As residents cast their votes at polling stations around San Benito County on Nov. 3, four experienced poll workers had the responsibility of leading their respective teams to ensure a smooth process. BenitoLink caught up with them before the polls closed.
Michael Linthicum led a team at the San Juan Bautista Community Center polling station located at 10 San Jose Street. Linthicum, who served in the United States Army for 29 years, said public service has always been important to him.
“The reason we do it, it’s the same reason all of us do it, and that is to help the local population get the vote out,” said Linthicum, who’s worked the polls for around 10 years. “We’re not for or against anything while we are here in this business. Our business is to get people to vote, to express their opinions.”
Linthicum grew up in the Santa Barbara and Ventura areas. After serving in the military, he lived in San Jose and later moved to San Benito County to “get out of the rat race.”
“We used to come here as often as we could just because we liked the environment down here,” Linthicum said. “There’s some great restaurants, you have a great environment, of course the mission, the arts and crafts fairs.”
Since moving to San Benito County, he’s restarted the community emergency response team (CERT) and instructed for about a decade. He also became a Federal Emergency Management Agency (FEMA) training instructor in order to teach disaster preparedness.
After the election, Linthicum is looking forward to seeing his Army Black Knights defeat the Navy in college football when they face off in December.
Craig Parsons led the team at the San Benito County Elections Office at 440 Fifth Street in Hollister. He grew up in San Benito County and has been a volunteer for six elections.
Parsons said volunteering is important for him because he wants to ensure things run smoothly. Additionally, working the polls allows him to understand the process to avoid misconceptions.
“I basically do it so I know how it works and that I can at least say my polling place is run as it should, and safe and fair for everyone,” he said.
While Parsons is not involved in other public service activities, he does enjoy outdoor activities such as cycling and hiking.
Christine Black, Hollister city clerk and an election volunteer since 2012, led the team at the Veterans Memorial Building at 649 San Benito Street in Hollister. She said she volunteers because she wants to do her part to get all votes counted.
“Every vote matters,” Black said. “It helps shape our next two years or four years, depending on the type of election.”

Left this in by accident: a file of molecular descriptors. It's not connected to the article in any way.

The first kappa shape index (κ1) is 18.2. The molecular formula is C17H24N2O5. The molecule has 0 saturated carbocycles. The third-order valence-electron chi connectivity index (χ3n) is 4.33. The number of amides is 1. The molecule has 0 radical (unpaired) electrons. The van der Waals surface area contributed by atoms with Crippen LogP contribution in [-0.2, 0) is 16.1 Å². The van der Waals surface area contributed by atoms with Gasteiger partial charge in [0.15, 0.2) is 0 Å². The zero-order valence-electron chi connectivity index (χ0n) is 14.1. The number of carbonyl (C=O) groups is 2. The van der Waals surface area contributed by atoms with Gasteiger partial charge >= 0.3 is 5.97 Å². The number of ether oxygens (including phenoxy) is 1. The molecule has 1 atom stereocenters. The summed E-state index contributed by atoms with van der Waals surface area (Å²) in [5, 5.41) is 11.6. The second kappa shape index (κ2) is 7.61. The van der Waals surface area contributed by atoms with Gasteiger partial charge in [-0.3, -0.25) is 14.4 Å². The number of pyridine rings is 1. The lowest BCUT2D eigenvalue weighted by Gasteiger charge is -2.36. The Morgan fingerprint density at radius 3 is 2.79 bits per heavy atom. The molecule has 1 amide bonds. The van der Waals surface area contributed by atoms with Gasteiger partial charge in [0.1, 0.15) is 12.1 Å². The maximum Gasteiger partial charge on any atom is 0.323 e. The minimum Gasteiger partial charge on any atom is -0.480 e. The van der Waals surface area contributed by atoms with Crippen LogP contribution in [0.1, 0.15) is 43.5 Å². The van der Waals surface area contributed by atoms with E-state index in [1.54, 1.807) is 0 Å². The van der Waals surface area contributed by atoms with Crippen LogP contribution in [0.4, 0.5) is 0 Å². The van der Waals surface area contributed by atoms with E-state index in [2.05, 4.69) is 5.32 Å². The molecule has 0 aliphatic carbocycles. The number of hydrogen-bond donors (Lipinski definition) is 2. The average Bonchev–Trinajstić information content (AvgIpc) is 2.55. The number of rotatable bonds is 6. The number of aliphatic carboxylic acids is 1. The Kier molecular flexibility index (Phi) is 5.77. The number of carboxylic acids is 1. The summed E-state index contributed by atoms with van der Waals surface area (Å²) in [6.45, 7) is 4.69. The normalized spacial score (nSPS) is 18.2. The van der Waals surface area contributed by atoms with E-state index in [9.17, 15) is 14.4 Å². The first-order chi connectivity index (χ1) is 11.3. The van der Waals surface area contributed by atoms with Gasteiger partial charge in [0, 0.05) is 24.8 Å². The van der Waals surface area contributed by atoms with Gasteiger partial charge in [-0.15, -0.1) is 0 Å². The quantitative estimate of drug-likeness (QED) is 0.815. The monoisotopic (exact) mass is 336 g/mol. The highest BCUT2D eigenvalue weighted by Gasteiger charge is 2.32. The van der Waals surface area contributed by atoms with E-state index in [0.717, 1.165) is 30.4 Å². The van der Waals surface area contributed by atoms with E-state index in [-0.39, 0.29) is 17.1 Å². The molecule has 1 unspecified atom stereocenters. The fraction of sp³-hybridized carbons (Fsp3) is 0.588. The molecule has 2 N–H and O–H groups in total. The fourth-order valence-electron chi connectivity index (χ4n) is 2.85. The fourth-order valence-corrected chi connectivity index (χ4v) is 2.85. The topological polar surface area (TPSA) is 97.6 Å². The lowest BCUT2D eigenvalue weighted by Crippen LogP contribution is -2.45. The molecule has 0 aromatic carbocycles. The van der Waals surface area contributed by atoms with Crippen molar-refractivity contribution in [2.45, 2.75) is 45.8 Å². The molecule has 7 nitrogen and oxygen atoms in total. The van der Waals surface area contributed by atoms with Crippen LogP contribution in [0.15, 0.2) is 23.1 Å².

Black grew up in the Bay Area and moved to San Benito County in 1996. She’s volunteered for the Hollister Downtown Association and served on the Chamber of Commerce Board of Directors.
While she enjoys hiking, Black said she enjoys time with her family the most.
Kevin Stopper led the polling station team at St. Benedicts Church at 1200 Fairview Road in Hollister. He’s worked the last five elections, and said he enjoys community service.
“This election is special,” Stopper said. “There are a lot of people here and it’s good to see a lot of people involved. That’s why I think it’s special.”
Stopper regularly attends San Benito County Board of Supervisors and Hollister City Council meetings. He is also part of the Measure G oversight committee.
“Basically I just like to get involved in stuff in the community and I will find more and more stuff to do,” Stopper said.
A retired truck driver, he said he got to know the area through his deliveries and moved to San Benito County in 1999. His hobbies include cars and sports, though he is finding more he enjoys.
All the captains said they enjoy seeing local youth involved in elections, especially when it comes to seeing the excitement of first time voters.
Black recalled a little boy who came to vote with his family. She helped him with the youth ballot provided by the elections office. As she read a question inquiring about his favorite animal, he responded outside of the provided answers.
“When he did choose it his eyes just lit up and he’s like ‘tiiigeerrr,’” Black said. “It’s little moments like that that let you know this little boy will remember this and probably be a voter for all of his life.”
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